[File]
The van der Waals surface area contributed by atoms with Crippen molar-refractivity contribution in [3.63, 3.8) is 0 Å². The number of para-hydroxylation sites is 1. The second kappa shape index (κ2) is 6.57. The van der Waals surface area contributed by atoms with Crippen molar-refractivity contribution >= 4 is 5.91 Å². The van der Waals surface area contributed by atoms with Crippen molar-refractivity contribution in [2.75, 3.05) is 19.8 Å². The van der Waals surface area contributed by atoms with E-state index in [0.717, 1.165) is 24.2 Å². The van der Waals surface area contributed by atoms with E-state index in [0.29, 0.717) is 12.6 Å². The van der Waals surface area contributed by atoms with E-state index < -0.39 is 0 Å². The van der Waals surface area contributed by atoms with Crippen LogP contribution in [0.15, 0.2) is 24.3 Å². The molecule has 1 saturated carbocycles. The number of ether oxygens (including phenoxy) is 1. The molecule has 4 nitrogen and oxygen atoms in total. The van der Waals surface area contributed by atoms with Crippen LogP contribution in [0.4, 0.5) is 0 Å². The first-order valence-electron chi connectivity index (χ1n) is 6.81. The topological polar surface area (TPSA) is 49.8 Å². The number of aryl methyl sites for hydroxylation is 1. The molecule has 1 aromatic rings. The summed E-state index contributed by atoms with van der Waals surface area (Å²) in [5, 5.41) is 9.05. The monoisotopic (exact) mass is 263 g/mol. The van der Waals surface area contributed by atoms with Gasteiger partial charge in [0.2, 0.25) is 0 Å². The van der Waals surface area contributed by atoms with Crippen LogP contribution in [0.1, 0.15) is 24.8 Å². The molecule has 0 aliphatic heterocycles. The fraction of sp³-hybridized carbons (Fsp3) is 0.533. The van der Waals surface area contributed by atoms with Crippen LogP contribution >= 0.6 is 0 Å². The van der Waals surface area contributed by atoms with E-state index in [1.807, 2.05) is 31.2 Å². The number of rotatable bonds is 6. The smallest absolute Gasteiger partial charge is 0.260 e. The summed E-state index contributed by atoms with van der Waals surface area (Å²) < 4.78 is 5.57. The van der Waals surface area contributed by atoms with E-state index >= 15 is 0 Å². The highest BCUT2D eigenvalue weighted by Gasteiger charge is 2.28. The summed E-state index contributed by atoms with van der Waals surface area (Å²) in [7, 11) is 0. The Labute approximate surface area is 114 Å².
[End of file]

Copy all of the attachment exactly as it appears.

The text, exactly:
The van der Waals surface area contributed by atoms with Crippen molar-refractivity contribution in [3.63, 3.8) is 0 Å². The number of para-hydroxylation sites is 1. The second kappa shape index (κ2) is 6.57. The van der Waals surface area contributed by atoms with Crippen molar-refractivity contribution >= 4 is 5.91 Å². The van der Waals surface area contributed by atoms with Crippen molar-refractivity contribution in [2.75, 3.05) is 19.8 Å². The van der Waals surface area contributed by atoms with E-state index in [0.717, 1.165) is 24.2 Å². The van der Waals surface area contributed by atoms with E-state index in [0.29, 0.717) is 12.6 Å². The van der Waals surface area contributed by atoms with E-state index < -0.39 is 0 Å². The van der Waals surface area contributed by atoms with Crippen LogP contribution in [0.15, 0.2) is 24.3 Å². The molecule has 1 saturated carbocycles. The number of ether oxygens (including phenoxy) is 1. The molecule has 4 nitrogen and oxygen atoms in total. The van der Waals surface area contributed by atoms with Crippen LogP contribution in [0.4, 0.5) is 0 Å². The first-order valence-electron chi connectivity index (χ1n) is 6.81. The topological polar surface area (TPSA) is 49.8 Å². The number of aryl methyl sites for hydroxylation is 1. The molecule has 1 aromatic rings. The summed E-state index contributed by atoms with van der Waals surface area (Å²) in [5, 5.41) is 9.05. The monoisotopic (exact) mass is 263 g/mol. The van der Waals surface area contributed by atoms with Gasteiger partial charge in [0.2, 0.25) is 0 Å². The van der Waals surface area contributed by atoms with Crippen LogP contribution in [0.1, 0.15) is 24.8 Å². The molecule has 0 aliphatic heterocycles. The fraction of sp³-hybridized carbons (Fsp3) is 0.533. The van der Waals surface area contributed by atoms with Crippen LogP contribution >= 0.6 is 0 Å². The van der Waals surface area contributed by atoms with E-state index in [1.807, 2.05) is 31.2 Å². The number of rotatable bonds is 6. The smallest absolute Gasteiger partial charge is 0.260 e. The summed E-state index contributed by atoms with van der Waals surface area (Å²) < 4.78 is 5.57. The van der Waals surface area contributed by atoms with E-state index >= 15 is 0 Å². The highest BCUT2D eigenvalue weighted by Gasteiger charge is 2.28. The summed E-state index contributed by atoms with van der Waals surface area (Å²) in [7, 11) is 0. The Labute approximate surface area is 114 Å².